In his autobiography, "An American Life," Ronald Reagan writes about how he confronted Soviet leader Mikhail Gorbachev with the challenge that would win the Cold War.
"When I had arrived in the White House in 1981," said Reagan, recalling his 1985 summit with Gorbachev in Geneva, "the fiber of American military muscle was so atrophied that our ability to respond effectively to a Soviet attack was very much in doubt.
"I wanted to go to the negotiating table and end the madness of the (Mutual Assured Destruction) policy," Reagan explained, "but to do that, I knew America first had to upgrade its military capabilities so that we would be able to negotiate with the Soviets from a position of strength, not weakness."
In his first term, Reagan did just that. Most significantly, he followed through on a promise to begin deploying nuclear-armed intermediate-range missiles in Europe unless the Soviets agreed to dismantle their own intermediate range missiles already deployed within range of western European capitals.
Reagan deployed these U.S. missiles in the face of Soviet demands for a bilateral nuclear freeze that would have frozen in place Soviet nuclear superiority on the continent. He also went ahead with deployment despite bitter opposition from the leftwing of the Democratic Party.
Sen. Teddy Kennedy, pushing a congressional nuclear-freeze resolution that would have pre-emptively given the Soviets the very concession they most wanted, attacked Reagan's strategy in apocalyptic terms. "The real shame is the policy of this administration, which has raised the risk of a third and last world war," said Kennedy.
Undaunted, Reagan showed up in Geneva in November 1985 ready for a showdown with Gorbachev.
"I knew that he also had strong motives for wanting to end the arms race," Reagan writes. "The Soviet economy was a basket case, in part because of enormous expenditures on arms. He had to know that the quality of American technology, after reasserting itself beginning in 1981, was now overwhelmingly superior to his. He had to know we could outspend the Soviets on weapons as long as we wanted to."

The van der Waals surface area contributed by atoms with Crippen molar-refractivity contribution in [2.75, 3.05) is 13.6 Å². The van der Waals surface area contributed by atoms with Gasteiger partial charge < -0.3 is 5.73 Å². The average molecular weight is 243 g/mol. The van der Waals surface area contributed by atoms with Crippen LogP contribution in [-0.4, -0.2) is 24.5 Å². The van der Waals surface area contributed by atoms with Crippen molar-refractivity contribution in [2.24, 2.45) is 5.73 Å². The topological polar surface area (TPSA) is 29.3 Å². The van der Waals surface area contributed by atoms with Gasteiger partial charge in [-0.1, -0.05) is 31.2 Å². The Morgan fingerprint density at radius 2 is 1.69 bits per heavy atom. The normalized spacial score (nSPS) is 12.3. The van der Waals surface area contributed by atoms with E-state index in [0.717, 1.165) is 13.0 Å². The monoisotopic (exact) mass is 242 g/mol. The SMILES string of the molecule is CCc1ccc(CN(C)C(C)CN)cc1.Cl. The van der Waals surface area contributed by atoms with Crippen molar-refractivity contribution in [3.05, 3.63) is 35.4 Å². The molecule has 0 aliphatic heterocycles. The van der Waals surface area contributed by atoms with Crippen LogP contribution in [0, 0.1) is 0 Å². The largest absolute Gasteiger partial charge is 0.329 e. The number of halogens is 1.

So Reagan asked Gorbachev to take a walk to a boathouse with only their interpreters in tow. "We have a choice," Reagan told Gorbachev. "We can agree to reduce arms -- or we can continue the arms race, which I think you know you can't win. We won't stand by and let you maintain weapon superiority over us. But together we can try to do something about ending the arms race." (Emphasis is Reagan's.)
Reagan never backed down from his strategy -- spectacularly refusing, for example, Gorbachev's demand at the October 1986 Reykjavik Summit that the U.S. give up developing ballistic missile defenses (SDI).
In July 1987, the Soviets backed down. One month after Reagan went to Berlin and declared, "Mr. Gorbachev, tear down this wall," Gorbachev agreed to a worldwide ban on intermediate-range missiles and dropped his demand that the U.S. surrender SDI.
Reagan's conventional military buildup, European missile deployment and refusal to cave on SDI broke the will of an evil empire.
Now, here's why this is important today: Democratic presidential candidate John Kerry opposed all the key policies Reagan used to win a bloodless victory in the Cold War.
In his first Senate race in 1984, Kerry championed the nuclear freeze. In September 1985, two months before Reagan met Gorbachev in Geneva, when freezeniks held their own Geneva summit, Kerry was their star. "Sen. John Kerry, D-Mass., keynote speaker for the Geneva freeze meeting," United Press International reported at the time, "told the activists that 'if it were not for the freeze movement, I am confident that the government of the United States would not be in Geneva today talking with its Soviet counterparts.'"
In August 1986, two months before Reagan met Gorbachev in Reykjavik, Kerry fought to pre-emptively scuttle SDI. After a measure to steeply reduce SDI funding failed in the Senate, Kerry, according to the Associated Press, "called Star Wars 'a cancer' and said 'what we must do is deny this program the funds that would enable this cancer on our nation's defense to grow any further.'"
What about Reagan's buildup of conventional weapons (which still benefits U.S. forces today)? "(C)andidate Kerry in 1984 said he would have voted to cancel many of them -- the B-1 bomber, B-2 stealth bomber, AH-64 Apache helicopter, Patriot missile, the F-15, F-14A and F-14D jets, the AV-8B Harrier jet, the Aegis air-defense cruiser, and the Trident missile system," the Boston Globe reported.
Is Kerry ready to be commander in chief? Voters will decide. But his record points to a reasonable conclusion: Had Kerry been president in the 1980s instead of Reagan, the West would not have won the Cold War when it did.